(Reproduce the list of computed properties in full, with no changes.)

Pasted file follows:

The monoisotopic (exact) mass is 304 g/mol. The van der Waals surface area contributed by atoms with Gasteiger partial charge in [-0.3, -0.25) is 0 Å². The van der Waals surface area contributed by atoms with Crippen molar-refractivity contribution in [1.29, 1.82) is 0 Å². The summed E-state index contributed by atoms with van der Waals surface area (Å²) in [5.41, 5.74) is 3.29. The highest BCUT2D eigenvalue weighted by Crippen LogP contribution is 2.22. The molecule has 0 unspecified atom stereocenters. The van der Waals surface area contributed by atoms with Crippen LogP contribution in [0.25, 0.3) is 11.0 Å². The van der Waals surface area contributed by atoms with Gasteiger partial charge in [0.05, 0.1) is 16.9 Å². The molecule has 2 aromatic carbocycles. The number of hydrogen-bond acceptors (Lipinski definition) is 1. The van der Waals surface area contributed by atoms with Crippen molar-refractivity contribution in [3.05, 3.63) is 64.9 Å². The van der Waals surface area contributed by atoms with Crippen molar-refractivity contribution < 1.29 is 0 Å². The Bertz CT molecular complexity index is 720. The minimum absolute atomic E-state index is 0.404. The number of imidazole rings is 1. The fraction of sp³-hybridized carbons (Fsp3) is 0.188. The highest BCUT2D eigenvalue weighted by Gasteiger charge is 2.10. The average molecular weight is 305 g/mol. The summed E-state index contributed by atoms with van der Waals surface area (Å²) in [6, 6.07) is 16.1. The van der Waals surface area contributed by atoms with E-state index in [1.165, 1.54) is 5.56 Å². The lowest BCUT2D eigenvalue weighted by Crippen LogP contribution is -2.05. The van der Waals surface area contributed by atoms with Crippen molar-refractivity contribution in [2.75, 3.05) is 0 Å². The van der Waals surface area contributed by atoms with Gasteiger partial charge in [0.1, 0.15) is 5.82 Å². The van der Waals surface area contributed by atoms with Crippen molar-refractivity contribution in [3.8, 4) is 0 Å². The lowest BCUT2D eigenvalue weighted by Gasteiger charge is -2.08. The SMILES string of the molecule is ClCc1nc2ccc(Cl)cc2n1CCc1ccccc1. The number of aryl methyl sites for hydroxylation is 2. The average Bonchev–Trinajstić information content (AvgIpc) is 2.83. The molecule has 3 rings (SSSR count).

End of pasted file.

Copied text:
The monoisotopic (exact) mass is 304 g/mol. The van der Waals surface area contributed by atoms with Gasteiger partial charge in [-0.3, -0.25) is 0 Å². The van der Waals surface area contributed by atoms with Crippen molar-refractivity contribution in [1.29, 1.82) is 0 Å². The summed E-state index contributed by atoms with van der Waals surface area (Å²) in [5.41, 5.74) is 3.29. The highest BCUT2D eigenvalue weighted by Crippen LogP contribution is 2.22. The molecule has 0 unspecified atom stereocenters. The van der Waals surface area contributed by atoms with Crippen LogP contribution in [0.25, 0.3) is 11.0 Å². The van der Waals surface area contributed by atoms with Gasteiger partial charge in [0.05, 0.1) is 16.9 Å². The molecule has 2 aromatic carbocycles. The number of hydrogen-bond acceptors (Lipinski definition) is 1. The van der Waals surface area contributed by atoms with Crippen molar-refractivity contribution in [3.05, 3.63) is 64.9 Å². The van der Waals surface area contributed by atoms with Crippen molar-refractivity contribution < 1.29 is 0 Å². The Bertz CT molecular complexity index is 720. The minimum absolute atomic E-state index is 0.404. The number of imidazole rings is 1. The fraction of sp³-hybridized carbons (Fsp3) is 0.188. The highest BCUT2D eigenvalue weighted by Gasteiger charge is 2.10. The average molecular weight is 305 g/mol. The summed E-state index contributed by atoms with van der Waals surface area (Å²) in [6, 6.07) is 16.1. The van der Waals surface area contributed by atoms with E-state index in [1.165, 1.54) is 5.56 Å². The lowest BCUT2D eigenvalue weighted by Crippen LogP contribution is -2.05. The van der Waals surface area contributed by atoms with Crippen molar-refractivity contribution in [2.75, 3.05) is 0 Å². The van der Waals surface area contributed by atoms with Gasteiger partial charge in [0.1, 0.15) is 5.82 Å². The van der Waals surface area contributed by atoms with Crippen molar-refractivity contribution in [3.8, 4) is 0 Å². The lowest BCUT2D eigenvalue weighted by Gasteiger charge is -2.08. The SMILES string of the molecule is ClCc1nc2ccc(Cl)cc2n1CCc1ccccc1. The number of aryl methyl sites for hydroxylation is 2. The average Bonchev–Trinajstić information content (AvgIpc) is 2.83. The molecule has 3 rings (SSSR count).